Professional Jeweler Archive: GE/POL Diamonds to Sell at Premium

April 2000

Diamonds/News


GE/POL Diamonds to Sell at Premium

Suggested retail will be about 5% over comparable prices for treated diamonds, and retailers intiially will get a wholesale discount too


GE/POL diamonds will hit the market with suggested retail prices about 5% over average prices of comparable untreated diamonds, Charles Meyer, Pegasus Overseas Ltd.’s new managing director, said in an interview with Professional Jeweler.

The rarity, purity and high-technology pedigree of the GE/POL diamonds warrant the premium, according to Bob Speisman of Lazare Kaplan International, POL’s parent. Speisman spoke at a Jewelers of America seminar at the JA International Jewelry Show in New York City in February.

Discounts Too

POL initially will sell the treated diamonds to retailers at prices about 15% below comparable natural diamond prices, Meyer said. This rewards jewelers who spend the time to explain the new product to the public, he told Professional Jeweler. The diamonds are mostly D-G with no fluorescence, VS1 or better with a premium cut and polish.

The company will sell colorless, greenish and yellow treated diamonds. Pink and blue can be achieved also, but much less frequently; they will not be marketed.

The treated diamonds will be introduced at summer trade shows, where POL will seek established retailers to carry them with a minimum order (yet to be determined).

Holiday test-marketing at jewelry stores such as Borsheim’s in Omaha, NE; Lester Lampert in Chicago, IL; and Jolly’s Inc. in Raleigh, NC, yielded positive reaction to the new product, Speisman said at the seminar. Stores selling the treated diamonds at about a 5% premium had higher dollar and unit sales than stores selling them at a discount. Consumers connected the premium price with the diamonds’ rarity and high-technology features, he said.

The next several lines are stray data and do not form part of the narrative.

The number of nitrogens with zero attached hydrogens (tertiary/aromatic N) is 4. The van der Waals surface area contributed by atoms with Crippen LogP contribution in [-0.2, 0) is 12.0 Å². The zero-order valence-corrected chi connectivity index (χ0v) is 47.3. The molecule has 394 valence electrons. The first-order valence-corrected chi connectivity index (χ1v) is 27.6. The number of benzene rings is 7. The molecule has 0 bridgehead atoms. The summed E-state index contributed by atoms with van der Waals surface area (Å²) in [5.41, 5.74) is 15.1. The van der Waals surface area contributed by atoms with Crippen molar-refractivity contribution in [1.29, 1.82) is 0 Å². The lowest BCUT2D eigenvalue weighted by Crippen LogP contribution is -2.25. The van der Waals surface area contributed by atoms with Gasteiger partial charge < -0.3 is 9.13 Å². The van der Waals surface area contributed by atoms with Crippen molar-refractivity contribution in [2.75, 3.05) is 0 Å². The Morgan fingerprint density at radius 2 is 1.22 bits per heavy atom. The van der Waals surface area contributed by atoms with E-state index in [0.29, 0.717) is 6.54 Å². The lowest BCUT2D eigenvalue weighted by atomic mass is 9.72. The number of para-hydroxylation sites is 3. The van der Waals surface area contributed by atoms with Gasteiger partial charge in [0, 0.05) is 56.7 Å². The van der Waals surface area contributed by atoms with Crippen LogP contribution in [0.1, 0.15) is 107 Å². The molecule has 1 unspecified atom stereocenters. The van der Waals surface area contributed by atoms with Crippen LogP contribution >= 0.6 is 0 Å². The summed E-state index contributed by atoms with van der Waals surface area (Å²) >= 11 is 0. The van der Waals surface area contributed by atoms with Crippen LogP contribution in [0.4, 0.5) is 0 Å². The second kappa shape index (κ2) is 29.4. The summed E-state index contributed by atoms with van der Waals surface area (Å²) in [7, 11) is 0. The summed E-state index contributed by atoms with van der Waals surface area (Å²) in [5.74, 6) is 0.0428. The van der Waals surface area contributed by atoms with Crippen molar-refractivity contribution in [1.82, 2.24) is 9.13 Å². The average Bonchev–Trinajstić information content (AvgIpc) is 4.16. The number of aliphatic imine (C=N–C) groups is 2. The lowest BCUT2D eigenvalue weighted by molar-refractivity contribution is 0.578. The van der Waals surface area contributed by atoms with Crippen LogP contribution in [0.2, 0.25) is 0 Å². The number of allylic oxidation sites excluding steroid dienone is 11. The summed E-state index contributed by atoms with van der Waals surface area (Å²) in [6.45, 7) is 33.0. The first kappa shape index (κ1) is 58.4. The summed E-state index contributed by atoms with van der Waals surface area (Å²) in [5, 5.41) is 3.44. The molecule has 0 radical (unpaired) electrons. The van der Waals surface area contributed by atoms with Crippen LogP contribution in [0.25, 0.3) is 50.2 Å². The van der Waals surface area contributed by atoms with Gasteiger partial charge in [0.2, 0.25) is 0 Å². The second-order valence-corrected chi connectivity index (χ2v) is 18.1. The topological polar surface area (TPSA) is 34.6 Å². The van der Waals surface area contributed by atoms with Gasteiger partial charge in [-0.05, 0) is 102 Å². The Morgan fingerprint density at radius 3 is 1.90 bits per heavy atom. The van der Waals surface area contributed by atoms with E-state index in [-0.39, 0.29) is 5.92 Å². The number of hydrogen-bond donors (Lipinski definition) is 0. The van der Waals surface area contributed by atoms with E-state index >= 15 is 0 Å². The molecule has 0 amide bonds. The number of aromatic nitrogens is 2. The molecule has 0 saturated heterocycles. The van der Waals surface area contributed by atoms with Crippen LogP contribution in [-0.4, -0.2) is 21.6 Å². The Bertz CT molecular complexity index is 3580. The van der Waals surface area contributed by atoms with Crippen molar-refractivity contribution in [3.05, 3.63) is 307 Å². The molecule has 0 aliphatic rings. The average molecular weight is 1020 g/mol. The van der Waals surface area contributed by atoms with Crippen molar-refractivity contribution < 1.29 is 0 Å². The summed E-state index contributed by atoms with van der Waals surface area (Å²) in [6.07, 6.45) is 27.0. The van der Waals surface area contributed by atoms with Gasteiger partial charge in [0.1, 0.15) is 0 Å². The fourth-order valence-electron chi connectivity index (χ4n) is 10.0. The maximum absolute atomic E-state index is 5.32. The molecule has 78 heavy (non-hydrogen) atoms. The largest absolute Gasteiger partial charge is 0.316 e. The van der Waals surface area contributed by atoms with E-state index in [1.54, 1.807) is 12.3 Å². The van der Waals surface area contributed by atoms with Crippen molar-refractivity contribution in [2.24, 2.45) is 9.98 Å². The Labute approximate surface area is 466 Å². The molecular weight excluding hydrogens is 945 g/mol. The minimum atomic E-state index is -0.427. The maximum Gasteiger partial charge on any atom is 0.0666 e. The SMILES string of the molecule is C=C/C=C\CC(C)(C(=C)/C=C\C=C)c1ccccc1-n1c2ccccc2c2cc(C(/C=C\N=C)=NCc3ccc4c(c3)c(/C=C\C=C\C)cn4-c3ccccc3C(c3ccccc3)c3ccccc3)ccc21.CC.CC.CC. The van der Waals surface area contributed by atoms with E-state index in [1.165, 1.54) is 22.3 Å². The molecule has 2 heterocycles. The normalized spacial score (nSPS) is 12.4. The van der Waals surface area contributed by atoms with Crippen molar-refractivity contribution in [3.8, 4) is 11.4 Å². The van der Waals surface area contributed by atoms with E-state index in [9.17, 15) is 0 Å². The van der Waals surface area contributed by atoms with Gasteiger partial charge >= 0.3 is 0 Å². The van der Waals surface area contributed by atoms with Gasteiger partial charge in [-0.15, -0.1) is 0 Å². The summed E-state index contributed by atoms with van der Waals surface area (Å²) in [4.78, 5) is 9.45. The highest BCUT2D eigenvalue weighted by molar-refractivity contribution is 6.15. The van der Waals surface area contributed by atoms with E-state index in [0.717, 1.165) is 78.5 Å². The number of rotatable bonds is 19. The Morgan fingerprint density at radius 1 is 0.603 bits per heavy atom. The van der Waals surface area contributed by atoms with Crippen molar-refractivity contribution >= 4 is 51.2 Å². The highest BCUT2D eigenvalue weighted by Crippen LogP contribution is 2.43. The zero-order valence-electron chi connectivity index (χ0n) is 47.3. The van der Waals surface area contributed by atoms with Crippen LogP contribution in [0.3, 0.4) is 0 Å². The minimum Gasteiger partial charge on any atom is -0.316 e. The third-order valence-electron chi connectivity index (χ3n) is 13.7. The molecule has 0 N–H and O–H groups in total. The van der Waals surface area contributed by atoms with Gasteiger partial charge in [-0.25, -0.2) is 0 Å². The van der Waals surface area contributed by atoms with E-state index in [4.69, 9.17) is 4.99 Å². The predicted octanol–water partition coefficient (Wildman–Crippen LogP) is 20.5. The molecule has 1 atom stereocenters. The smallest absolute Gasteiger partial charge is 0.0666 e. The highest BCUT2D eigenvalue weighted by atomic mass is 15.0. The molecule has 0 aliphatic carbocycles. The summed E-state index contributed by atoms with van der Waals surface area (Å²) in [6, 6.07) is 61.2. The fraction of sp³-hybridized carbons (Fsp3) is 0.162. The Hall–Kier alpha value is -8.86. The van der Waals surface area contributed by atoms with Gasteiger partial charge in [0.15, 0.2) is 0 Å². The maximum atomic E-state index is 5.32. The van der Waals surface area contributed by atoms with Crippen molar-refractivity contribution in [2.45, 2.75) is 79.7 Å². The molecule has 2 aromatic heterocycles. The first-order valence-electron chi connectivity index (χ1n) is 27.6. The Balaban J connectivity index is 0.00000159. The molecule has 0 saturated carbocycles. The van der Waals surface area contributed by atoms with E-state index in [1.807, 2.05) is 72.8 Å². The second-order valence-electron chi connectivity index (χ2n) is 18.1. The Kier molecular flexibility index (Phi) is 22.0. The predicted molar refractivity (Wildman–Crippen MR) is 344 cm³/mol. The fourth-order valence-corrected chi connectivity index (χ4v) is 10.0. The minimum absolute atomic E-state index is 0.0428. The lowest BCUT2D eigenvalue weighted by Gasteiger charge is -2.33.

Duplicating Nature

At the seminar, Thomas R. Anthony, the General Electric senior research scientist who developed the treatment, said 40%-50% of GE/POL diamonds can’t be detected because GE can exactly duplicate the changes some diamonds undergo in nature. This makes it impossible to distinguish between natural diamonds and those artificially color-altered, Anthony said.

Detection indicators are possible on the remainder of the diamonds, according to a study conducted by the Gemological Institute of America, which published the results in its Fall 1999 Gems & Gemology. But these indicators can’t absolutely confirm the GE/POL treatment because some natural diamonds also exhibit them.

Anthony said the treatment takes “somewhere on the order of a day” to complete. The high-pressure/high-temperature treatment realigns lattice-like atom bonds that can become misaligned in what Meyer describes as “volcanic violence” while moving through the earth. A small misalignment of the bonds causes pink; a larger misalignment results in browns. The diamonds revert to more colorless grades when the bonds are realigned. The GE/POL treatment creates the conditions under which the diamonds revert to their original (more colorless) alignment.

The GE/POL treatment to make diamonds colorless works only on Type IIa diamonds because they contain no nitrogen or boron, which affect color, said Anthony. This differs from previous reports by experts who examined GE/POL gems and said they found other diamond types also.

– by Peggy Jo Donahue

Indicators such as the banded strain pattern the Gemological Institute of America detected on some GE/POL diamonds aren’t definitive, says a GE scientist, because they can appear also in natural diamonds.


Copyright © 2001 by Bond Communications